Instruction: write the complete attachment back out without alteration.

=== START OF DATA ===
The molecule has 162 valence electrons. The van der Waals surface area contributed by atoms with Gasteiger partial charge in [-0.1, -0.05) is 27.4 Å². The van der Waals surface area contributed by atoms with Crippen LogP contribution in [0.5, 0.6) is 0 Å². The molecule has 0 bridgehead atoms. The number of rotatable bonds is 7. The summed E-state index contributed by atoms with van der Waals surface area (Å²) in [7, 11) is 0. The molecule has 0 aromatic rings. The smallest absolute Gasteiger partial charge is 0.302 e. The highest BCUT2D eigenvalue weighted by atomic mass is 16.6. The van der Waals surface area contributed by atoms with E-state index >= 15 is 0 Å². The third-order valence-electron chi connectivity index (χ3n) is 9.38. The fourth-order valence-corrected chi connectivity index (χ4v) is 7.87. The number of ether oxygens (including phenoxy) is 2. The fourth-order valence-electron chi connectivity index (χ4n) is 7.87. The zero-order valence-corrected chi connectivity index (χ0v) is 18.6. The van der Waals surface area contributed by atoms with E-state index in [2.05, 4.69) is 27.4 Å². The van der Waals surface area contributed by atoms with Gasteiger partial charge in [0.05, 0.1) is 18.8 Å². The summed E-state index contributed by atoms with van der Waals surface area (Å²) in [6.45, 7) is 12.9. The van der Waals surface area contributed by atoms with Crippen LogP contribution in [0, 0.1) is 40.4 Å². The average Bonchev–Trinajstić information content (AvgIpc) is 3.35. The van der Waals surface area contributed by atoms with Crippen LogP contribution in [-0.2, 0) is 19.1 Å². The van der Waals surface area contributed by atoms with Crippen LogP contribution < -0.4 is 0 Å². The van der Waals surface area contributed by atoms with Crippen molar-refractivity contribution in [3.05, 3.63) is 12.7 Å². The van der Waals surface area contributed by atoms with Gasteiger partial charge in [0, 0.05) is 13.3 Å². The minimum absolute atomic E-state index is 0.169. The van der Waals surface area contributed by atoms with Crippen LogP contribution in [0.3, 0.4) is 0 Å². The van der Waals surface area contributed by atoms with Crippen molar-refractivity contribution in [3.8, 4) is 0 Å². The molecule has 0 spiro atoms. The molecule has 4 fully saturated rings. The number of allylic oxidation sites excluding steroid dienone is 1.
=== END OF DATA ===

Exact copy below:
The molecule has 162 valence electrons. The van der Waals surface area contributed by atoms with Gasteiger partial charge in [-0.1, -0.05) is 27.4 Å². The van der Waals surface area contributed by atoms with Crippen LogP contribution in [0.5, 0.6) is 0 Å². The molecule has 0 bridgehead atoms. The number of rotatable bonds is 7. The summed E-state index contributed by atoms with van der Waals surface area (Å²) in [7, 11) is 0. The molecule has 0 aromatic rings. The smallest absolute Gasteiger partial charge is 0.302 e. The highest BCUT2D eigenvalue weighted by atomic mass is 16.6. The van der Waals surface area contributed by atoms with E-state index >= 15 is 0 Å². The third-order valence-electron chi connectivity index (χ3n) is 9.38. The fourth-order valence-corrected chi connectivity index (χ4v) is 7.87. The number of ether oxygens (including phenoxy) is 2. The fourth-order valence-electron chi connectivity index (χ4n) is 7.87. The zero-order valence-corrected chi connectivity index (χ0v) is 18.6. The van der Waals surface area contributed by atoms with E-state index in [2.05, 4.69) is 27.4 Å². The van der Waals surface area contributed by atoms with Gasteiger partial charge in [0.05, 0.1) is 18.8 Å². The summed E-state index contributed by atoms with van der Waals surface area (Å²) in [6.45, 7) is 12.9. The van der Waals surface area contributed by atoms with Crippen LogP contribution in [0, 0.1) is 40.4 Å². The average Bonchev–Trinajstić information content (AvgIpc) is 3.35. The van der Waals surface area contributed by atoms with Crippen LogP contribution in [-0.2, 0) is 19.1 Å². The van der Waals surface area contributed by atoms with Crippen LogP contribution < -0.4 is 0 Å². The van der Waals surface area contributed by atoms with Crippen molar-refractivity contribution in [3.05, 3.63) is 12.7 Å². The van der Waals surface area contributed by atoms with Gasteiger partial charge in [0, 0.05) is 13.3 Å². The minimum absolute atomic E-state index is 0.169. The van der Waals surface area contributed by atoms with Crippen LogP contribution in [0.3, 0.4) is 0 Å². The van der Waals surface area contributed by atoms with Crippen molar-refractivity contribution in [3.8, 4) is 0 Å². The molecule has 0 spiro atoms. The molecule has 4 fully saturated rings. The number of allylic oxidation sites excluding steroid dienone is 1.